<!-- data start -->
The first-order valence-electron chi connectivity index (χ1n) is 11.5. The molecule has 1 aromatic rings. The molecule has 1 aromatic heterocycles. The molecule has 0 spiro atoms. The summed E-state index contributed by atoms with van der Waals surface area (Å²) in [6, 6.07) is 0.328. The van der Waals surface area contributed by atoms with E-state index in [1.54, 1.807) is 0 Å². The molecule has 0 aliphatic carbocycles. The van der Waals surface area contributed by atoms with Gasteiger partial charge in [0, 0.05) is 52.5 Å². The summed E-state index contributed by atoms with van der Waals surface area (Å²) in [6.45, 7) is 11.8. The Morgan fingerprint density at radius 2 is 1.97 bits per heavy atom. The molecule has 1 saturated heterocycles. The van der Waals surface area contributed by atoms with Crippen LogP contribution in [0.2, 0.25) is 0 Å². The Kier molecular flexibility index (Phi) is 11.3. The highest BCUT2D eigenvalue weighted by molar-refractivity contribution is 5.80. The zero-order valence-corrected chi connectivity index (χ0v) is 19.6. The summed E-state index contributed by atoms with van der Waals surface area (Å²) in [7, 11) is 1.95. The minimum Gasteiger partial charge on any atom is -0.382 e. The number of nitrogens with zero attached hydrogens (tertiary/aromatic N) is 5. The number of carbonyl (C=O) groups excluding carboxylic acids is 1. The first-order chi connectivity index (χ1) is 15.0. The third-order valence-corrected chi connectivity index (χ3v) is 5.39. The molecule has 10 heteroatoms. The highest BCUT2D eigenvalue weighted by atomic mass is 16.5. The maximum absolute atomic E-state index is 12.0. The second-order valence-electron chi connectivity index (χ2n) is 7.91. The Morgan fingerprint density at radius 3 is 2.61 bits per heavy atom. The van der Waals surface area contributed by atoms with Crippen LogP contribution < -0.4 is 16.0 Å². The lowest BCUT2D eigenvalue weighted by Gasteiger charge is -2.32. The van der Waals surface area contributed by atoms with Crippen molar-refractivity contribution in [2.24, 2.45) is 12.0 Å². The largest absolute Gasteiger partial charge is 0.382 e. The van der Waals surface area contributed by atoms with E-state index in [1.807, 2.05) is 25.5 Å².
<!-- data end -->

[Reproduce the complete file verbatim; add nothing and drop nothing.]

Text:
The first-order valence-electron chi connectivity index (χ1n) is 11.5. The molecule has 1 aromatic rings. The molecule has 1 aromatic heterocycles. The molecule has 0 spiro atoms. The summed E-state index contributed by atoms with van der Waals surface area (Å²) in [6, 6.07) is 0.328. The van der Waals surface area contributed by atoms with E-state index in [1.54, 1.807) is 0 Å². The molecule has 0 aliphatic carbocycles. The van der Waals surface area contributed by atoms with Gasteiger partial charge in [0, 0.05) is 52.5 Å². The summed E-state index contributed by atoms with van der Waals surface area (Å²) in [6.45, 7) is 11.8. The Morgan fingerprint density at radius 2 is 1.97 bits per heavy atom. The molecule has 1 saturated heterocycles. The van der Waals surface area contributed by atoms with Crippen LogP contribution in [0.2, 0.25) is 0 Å². The Kier molecular flexibility index (Phi) is 11.3. The highest BCUT2D eigenvalue weighted by molar-refractivity contribution is 5.80. The zero-order valence-corrected chi connectivity index (χ0v) is 19.6. The summed E-state index contributed by atoms with van der Waals surface area (Å²) in [7, 11) is 1.95. The minimum Gasteiger partial charge on any atom is -0.382 e. The number of nitrogens with zero attached hydrogens (tertiary/aromatic N) is 5. The number of carbonyl (C=O) groups excluding carboxylic acids is 1. The first-order chi connectivity index (χ1) is 15.0. The third-order valence-corrected chi connectivity index (χ3v) is 5.39. The molecule has 10 heteroatoms. The highest BCUT2D eigenvalue weighted by atomic mass is 16.5. The maximum absolute atomic E-state index is 12.0. The second-order valence-electron chi connectivity index (χ2n) is 7.91. The Morgan fingerprint density at radius 3 is 2.61 bits per heavy atom. The van der Waals surface area contributed by atoms with Crippen LogP contribution < -0.4 is 16.0 Å². The lowest BCUT2D eigenvalue weighted by Gasteiger charge is -2.32. The van der Waals surface area contributed by atoms with Crippen molar-refractivity contribution in [2.24, 2.45) is 12.0 Å². The largest absolute Gasteiger partial charge is 0.382 e. The van der Waals surface area contributed by atoms with E-state index in [1.807, 2.05) is 25.5 Å².